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Whistleblower policies: what you need to know

For all public sector organisations, a whistleblower policy is nothing new.  However, the new Whistleblower Bill requires all public companies and large proprietary companies to have a Whistleblower Policy in place. These reforms aim to help protect those who “blow the whistle” or make disclosures about corporate, financial or tax misconduct. For most organisations impacted, the changes will take effect from 1 July 2019. Large proprietary companies must have a whistleblower policy, no later than six months after a proprietary company first becomes a large proprietary company. The transitional provisions give a further six month period for the whistleblower policy to be in place (so if the legislation commences 1 July 2019, the policy must be in place by 1 January 2020). A Whistleblower Policy must contain information about:

  • The protections available to whistleblowers, including the protections available under the legislation;
  • The person/organisations to whom protected disclosures may be made, and how they can be made;
  • How the company will support whistleblowers and protect them from detriment;
  • How the company will investigate protected disclosures;
  • How the company will ensure fair treatment of employees of the company who are mentioned in protected disclosures, or to whom such disclosures relate;
  • How the policy is to be made available to officers and employees of the company; and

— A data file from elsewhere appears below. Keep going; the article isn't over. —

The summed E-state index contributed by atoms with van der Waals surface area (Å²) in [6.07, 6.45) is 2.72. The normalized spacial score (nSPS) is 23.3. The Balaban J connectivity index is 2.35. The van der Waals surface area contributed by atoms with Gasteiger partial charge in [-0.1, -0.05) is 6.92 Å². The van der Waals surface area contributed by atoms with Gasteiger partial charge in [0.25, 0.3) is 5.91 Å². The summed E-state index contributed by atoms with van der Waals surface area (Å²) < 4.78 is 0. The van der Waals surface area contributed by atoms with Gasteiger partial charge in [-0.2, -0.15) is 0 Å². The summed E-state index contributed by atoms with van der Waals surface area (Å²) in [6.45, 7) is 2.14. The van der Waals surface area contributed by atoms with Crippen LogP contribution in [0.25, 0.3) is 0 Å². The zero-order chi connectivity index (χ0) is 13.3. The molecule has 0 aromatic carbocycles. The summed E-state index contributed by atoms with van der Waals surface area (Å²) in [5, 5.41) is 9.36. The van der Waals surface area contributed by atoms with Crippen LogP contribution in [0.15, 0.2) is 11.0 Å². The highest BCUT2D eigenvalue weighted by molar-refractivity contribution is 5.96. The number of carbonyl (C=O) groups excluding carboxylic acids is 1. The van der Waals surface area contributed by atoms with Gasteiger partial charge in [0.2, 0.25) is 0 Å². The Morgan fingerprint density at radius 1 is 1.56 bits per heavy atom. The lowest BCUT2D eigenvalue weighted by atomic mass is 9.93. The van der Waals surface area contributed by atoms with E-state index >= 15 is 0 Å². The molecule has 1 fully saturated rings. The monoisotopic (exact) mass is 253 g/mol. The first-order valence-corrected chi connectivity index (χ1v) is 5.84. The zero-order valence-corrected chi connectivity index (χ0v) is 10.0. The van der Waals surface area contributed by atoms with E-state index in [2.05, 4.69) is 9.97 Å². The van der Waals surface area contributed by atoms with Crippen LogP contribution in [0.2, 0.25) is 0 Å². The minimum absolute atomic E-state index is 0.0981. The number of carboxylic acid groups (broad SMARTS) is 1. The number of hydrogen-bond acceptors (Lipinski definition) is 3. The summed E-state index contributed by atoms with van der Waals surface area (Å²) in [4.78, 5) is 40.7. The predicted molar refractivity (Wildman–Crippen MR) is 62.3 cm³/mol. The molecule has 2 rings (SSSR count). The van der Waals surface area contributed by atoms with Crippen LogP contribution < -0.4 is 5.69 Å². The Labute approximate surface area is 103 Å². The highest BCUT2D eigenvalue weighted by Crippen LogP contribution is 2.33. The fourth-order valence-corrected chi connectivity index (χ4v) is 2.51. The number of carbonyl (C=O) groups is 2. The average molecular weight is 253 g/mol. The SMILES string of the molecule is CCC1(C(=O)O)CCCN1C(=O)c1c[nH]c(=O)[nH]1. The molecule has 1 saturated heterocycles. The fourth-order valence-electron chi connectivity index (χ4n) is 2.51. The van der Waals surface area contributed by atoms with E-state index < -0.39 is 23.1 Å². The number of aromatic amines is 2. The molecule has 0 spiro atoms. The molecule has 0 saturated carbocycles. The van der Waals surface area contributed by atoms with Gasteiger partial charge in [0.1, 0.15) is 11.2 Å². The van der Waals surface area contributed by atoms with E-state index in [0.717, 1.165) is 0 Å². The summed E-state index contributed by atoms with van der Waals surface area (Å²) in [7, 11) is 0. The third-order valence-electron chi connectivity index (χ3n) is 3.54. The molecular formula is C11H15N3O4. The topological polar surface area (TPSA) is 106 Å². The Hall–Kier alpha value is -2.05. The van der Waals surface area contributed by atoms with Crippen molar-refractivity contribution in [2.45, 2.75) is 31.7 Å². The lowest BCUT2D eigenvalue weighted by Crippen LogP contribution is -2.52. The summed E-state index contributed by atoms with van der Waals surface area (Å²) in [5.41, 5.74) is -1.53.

• Any other matters prescribed by the regulations.

Compliance challenges

The changes will present some challenges, these include:

  1. Appointing internal resources who receive and investigate protected disclosures;
  2. Employers need to evaluate if current processes for handling such information are appropriate or need enhancing;
  3. Additional training / awareness/ communications will be required for all staff to ensure they know how to identify a whistleblower report and what to do if they receive one;
  4. Employers need to ‘have-ready’ the services of an appropriate conduct investigator should the need arises; and
  5. Organisations operating in multiple jurisdictions should consider whether a ‘one size fits all’ approach is appropriate, given there are differences between the whistleblower protection laws in various jurisdictions.

Consequences of contravention

Failure to comply with the new requirements is a criminal offence and significant penalties for corporations (and individuals) rising from contraventions of the legislation.

The Bottom line

Public companies and large proprietary companies will need to comply to the new Whistleblower Bill , but all employers are encouraged to have a compliant Whistleblower Policy in place and consider some form of training to all staff.